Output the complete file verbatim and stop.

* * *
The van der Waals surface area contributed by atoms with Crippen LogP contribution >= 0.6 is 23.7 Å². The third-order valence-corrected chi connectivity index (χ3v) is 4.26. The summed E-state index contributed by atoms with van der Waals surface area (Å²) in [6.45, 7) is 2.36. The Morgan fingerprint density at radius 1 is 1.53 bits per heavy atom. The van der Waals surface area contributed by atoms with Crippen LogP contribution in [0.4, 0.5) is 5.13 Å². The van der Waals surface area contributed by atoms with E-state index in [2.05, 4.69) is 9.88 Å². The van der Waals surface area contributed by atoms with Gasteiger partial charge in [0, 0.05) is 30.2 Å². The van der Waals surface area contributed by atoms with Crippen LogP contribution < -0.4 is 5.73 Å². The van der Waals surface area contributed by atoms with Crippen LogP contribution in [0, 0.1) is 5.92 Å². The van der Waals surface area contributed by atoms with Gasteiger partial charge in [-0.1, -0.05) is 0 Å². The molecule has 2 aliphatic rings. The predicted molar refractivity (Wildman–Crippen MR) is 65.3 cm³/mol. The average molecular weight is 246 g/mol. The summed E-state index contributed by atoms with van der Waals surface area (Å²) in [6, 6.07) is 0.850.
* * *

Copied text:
The van der Waals surface area contributed by atoms with Crippen LogP contribution >= 0.6 is 23.7 Å². The third-order valence-corrected chi connectivity index (χ3v) is 4.26. The summed E-state index contributed by atoms with van der Waals surface area (Å²) in [6.45, 7) is 2.36. The Morgan fingerprint density at radius 1 is 1.53 bits per heavy atom. The van der Waals surface area contributed by atoms with Crippen LogP contribution in [0.4, 0.5) is 5.13 Å². The van der Waals surface area contributed by atoms with E-state index in [2.05, 4.69) is 9.88 Å². The van der Waals surface area contributed by atoms with Gasteiger partial charge in [0, 0.05) is 30.2 Å². The van der Waals surface area contributed by atoms with Crippen LogP contribution < -0.4 is 5.73 Å². The van der Waals surface area contributed by atoms with Crippen LogP contribution in [0, 0.1) is 5.92 Å². The van der Waals surface area contributed by atoms with Gasteiger partial charge in [-0.1, -0.05) is 0 Å². The molecule has 2 aliphatic rings. The predicted molar refractivity (Wildman–Crippen MR) is 65.3 cm³/mol. The average molecular weight is 246 g/mol. The summed E-state index contributed by atoms with van der Waals surface area (Å²) in [6, 6.07) is 0.850.